Bosco

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    Tim Hopkins

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  1. You seem fixated on Wiki as a source to a degree that I fail to understand. But, yes, two of my articles (1979) probably should have been cited, given their influence on a number of prominent libertarian intellectuals: Justice Entrepreneurship in a Free Market ; and Justice Entrepreneurship Revisited: A Reply to Critics . The latter article converted Randy Barnett to my position, as he discussed in an article in the Harvard Law Review and in his book The Structure of Liberty.Ghs I don't think it's an exaggeration to say "Justice Entrepreneurship" was a significant breakthrough in sketching h
  2. I think Kevin Carson has stated that interest and rent enjoy a disproportionate share of the returns of productive activity because of the distortions produced by the mixed economy, and that interest and rent, while not inherently objectionable, would be minimal in a true free market without the influence of the state to tip the balance.
  3. I think the recurring reports on American television about the Royal Baby Watch tell us everything about American culture that anyone needs to know. 8-)GhsThe media seems poised to retry the Zimmerman case either by means of a civil rights suit, or promoting a repeal of "stand your ground" laws. And with those endless CNN close ups of Obama, head down, pursing his lips together, I think it's as good as done. But once the royal baby is born, every hiccup and diaper change will make headlines for weeks. Lets enjoy the break.
  4. All very well, but is it really rational to assume that only rational people would want to live in an anarchistic society? In other words: how would 'Anarchia' deal with its irrational members when it comes to making decisions? Is it really rational to assume that only rational people would be interested in controlling a limited government oringinally modeled on objective law? If we can count on a vigilant public to prevent a limited government from overstepping its bounds, why wouldn't this same vigilant public keep it's market institutions from doing the same thing?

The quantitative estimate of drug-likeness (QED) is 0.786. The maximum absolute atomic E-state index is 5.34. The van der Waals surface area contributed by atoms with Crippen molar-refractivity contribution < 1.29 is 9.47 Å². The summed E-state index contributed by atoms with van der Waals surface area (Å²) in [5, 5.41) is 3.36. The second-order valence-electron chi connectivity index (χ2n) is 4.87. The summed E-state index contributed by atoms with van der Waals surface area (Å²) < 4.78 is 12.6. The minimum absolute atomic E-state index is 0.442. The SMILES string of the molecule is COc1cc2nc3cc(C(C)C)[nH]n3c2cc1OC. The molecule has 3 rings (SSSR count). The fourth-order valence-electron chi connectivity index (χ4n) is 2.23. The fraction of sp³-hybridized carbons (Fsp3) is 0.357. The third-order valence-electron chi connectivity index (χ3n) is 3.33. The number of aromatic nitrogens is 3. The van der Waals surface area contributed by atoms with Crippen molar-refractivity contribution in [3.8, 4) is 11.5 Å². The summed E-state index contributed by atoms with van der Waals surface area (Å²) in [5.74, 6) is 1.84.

5. Aren't cartels and monopoliies pretty unstable economic arrangements when the state is not around to enforce them?
  6. Given these and similar statements by Rand, is it any wonder that Randian anarchists have been led to ask: So how can a monopolistic government that one is "forced to join," an association of men that is not based on "voluntary, individual choice and contractual agreement," be regarded as anything other than "a gang or mob"? O'ists have twisted themselves into philosophical pretzels in their efforts to deal with this problem. If Rand had not dismissed anarchism so bluntly and vehemently -- this probably had a lot to do with her personal dislike of Rothbard -- I doubt if this would have been s
  7. Do there exist any "anarcho-objectivists"? I have the impression that those who were affiliated with the Objectivist movement but finally rejected minarchism in favor of anarchism no longer call/called themselves Objectivists. By "anarcho-objectivists", I'm obviously referring to those who largely agree with Ayn Rands epistemology, ethics and fundamental political principles, but reject minarchism as inconsistent with these principles. I agree that anarchists should not consider themselves Objectivists, although I have heard some try to slip past this issue by referring to themselves as "ope